“You cannot underestimate the power of offering someone a cup of tea, that you have made for them, just the way they like it,” says Joanna, a Community Engagement Officer at JRS Australia, providing insight into the impact that seemingly minor actions can have on life of a refugee or asylum seeker.
At the JRS Arrupe Community Centre in Parramatta, a suburb outside of Sydney, volunteers are leading the way with gestures both big and small. In fact, all of the community-based programs at the centre are run by a group of over 50 volunteers. These programs range from addressing long-term adjustment issues like social isolation and well-being, to more short-term concerns like food security.
One of the key roles for volunteers at JRS in Parramatta is managing the office’s food bank, a place where asylum seekers and refugees can find nonperishable goods, toiletries, and other items. Volunteers help people walk through the store and select items. Many volunteers also use this as a time to introduce newcomers to typical Australian products and cooking styles: it is an opportunity to share part of their culture.
For refugees worldwide, learning the language of one’s host country is essential for integration into local society. The situation is no different for displaced persons living in and around Sydney which is why English language classes remain a key point of intervention at the centre. In Parramatta, there are numerous factors that can inhibit refugees from being able to access English courses in the area. For example, many displaced people in need of English language training are parents who cannot attend courses with their young children.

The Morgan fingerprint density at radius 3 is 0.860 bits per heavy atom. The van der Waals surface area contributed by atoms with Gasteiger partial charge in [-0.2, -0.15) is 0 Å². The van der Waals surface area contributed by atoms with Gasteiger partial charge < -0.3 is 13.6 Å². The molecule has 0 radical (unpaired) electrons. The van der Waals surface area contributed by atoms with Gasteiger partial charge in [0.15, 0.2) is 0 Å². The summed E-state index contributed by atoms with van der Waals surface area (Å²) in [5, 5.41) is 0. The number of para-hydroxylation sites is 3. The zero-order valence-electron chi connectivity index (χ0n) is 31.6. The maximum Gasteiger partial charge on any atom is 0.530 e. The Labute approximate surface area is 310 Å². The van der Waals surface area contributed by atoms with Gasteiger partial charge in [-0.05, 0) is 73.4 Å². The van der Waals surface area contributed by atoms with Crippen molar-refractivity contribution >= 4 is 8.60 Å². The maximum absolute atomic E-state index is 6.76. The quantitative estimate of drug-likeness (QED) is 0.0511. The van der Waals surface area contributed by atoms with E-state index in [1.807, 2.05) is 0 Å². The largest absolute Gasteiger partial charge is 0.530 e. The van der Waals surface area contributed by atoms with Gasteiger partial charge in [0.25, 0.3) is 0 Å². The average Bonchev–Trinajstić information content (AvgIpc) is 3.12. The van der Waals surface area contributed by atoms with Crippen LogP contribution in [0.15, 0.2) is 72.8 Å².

In response to this need, JRS developed a program in which adults can come for a one-hour English session and leave their child in an on-site nursery. But the work of volunteers at the centre extends further than just formal programming: “The most important role for a volunteer…is actually, just in being there with the clients…and having human empathetic interactions with them,” explains Joanna.
For volunteers, this means spending time with refugees and asylum seekers outside of the projects they facilitate, such as food bank or English class. It is these basic but fundamental interactions that make the Arrupe Community Centre feel like home. To be part of JRS’s volunteer family, you do not need to be a superhero or have a PhD: all you need is a desire to help people and a heart for others.